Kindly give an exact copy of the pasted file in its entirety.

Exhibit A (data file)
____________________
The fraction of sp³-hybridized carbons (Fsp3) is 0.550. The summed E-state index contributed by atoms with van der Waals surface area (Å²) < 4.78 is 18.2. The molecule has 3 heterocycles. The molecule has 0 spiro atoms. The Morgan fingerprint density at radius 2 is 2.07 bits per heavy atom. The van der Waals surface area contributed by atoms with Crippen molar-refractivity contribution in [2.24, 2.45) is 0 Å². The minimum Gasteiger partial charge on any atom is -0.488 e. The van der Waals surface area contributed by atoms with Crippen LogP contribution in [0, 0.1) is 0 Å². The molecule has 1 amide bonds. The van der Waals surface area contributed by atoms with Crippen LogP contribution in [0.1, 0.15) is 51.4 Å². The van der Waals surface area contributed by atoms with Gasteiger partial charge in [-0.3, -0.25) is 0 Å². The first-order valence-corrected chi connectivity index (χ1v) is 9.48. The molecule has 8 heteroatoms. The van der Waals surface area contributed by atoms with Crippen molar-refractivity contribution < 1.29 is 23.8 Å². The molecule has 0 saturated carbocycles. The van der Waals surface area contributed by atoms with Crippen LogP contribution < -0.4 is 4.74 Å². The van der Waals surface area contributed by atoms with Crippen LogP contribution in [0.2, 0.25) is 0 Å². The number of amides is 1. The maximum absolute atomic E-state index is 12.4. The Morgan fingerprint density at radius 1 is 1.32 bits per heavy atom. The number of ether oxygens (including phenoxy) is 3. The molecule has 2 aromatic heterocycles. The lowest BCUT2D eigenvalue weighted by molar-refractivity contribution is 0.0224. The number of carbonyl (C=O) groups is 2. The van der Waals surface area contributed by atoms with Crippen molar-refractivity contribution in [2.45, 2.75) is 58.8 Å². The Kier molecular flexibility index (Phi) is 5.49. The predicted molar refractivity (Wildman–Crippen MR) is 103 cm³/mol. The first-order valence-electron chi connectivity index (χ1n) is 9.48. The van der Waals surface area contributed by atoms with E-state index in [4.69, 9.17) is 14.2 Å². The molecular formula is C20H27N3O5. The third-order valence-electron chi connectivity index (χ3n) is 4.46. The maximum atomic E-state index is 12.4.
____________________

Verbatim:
The fraction of sp³-hybridized carbons (Fsp3) is 0.550. The summed E-state index contributed by atoms with van der Waals surface area (Å²) < 4.78 is 18.2. The molecule has 3 heterocycles. The molecule has 0 spiro atoms. The Morgan fingerprint density at radius 2 is 2.07 bits per heavy atom. The van der Waals surface area contributed by atoms with Crippen molar-refractivity contribution in [2.24, 2.45) is 0 Å². The minimum Gasteiger partial charge on any atom is -0.488 e. The van der Waals surface area contributed by atoms with Crippen LogP contribution in [0, 0.1) is 0 Å². The molecule has 1 amide bonds. The van der Waals surface area contributed by atoms with Crippen LogP contribution in [0.1, 0.15) is 51.4 Å². The van der Waals surface area contributed by atoms with Gasteiger partial charge in [-0.3, -0.25) is 0 Å². The first-order valence-corrected chi connectivity index (χ1v) is 9.48. The molecule has 8 heteroatoms. The van der Waals surface area contributed by atoms with Crippen molar-refractivity contribution < 1.29 is 23.8 Å². The molecule has 0 saturated carbocycles. The van der Waals surface area contributed by atoms with Crippen LogP contribution < -0.4 is 4.74 Å². The van der Waals surface area contributed by atoms with Crippen LogP contribution in [0.2, 0.25) is 0 Å². The number of amides is 1. The maximum absolute atomic E-state index is 12.4. The Morgan fingerprint density at radius 1 is 1.32 bits per heavy atom. The number of ether oxygens (including phenoxy) is 3. The molecule has 2 aromatic heterocycles. The lowest BCUT2D eigenvalue weighted by molar-refractivity contribution is 0.0224. The number of carbonyl (C=O) groups is 2. The van der Waals surface area contributed by atoms with Crippen molar-refractivity contribution in [2.45, 2.75) is 58.8 Å². The Kier molecular flexibility index (Phi) is 5.49. The predicted molar refractivity (Wildman–Crippen MR) is 103 cm³/mol. The first-order valence-electron chi connectivity index (χ1n) is 9.48. The van der Waals surface area contributed by atoms with E-state index in [4.69, 9.17) is 14.2 Å². The molecular formula is C20H27N3O5. The third-order valence-electron chi connectivity index (χ3n) is 4.46. The maximum atomic E-state index is 12.4.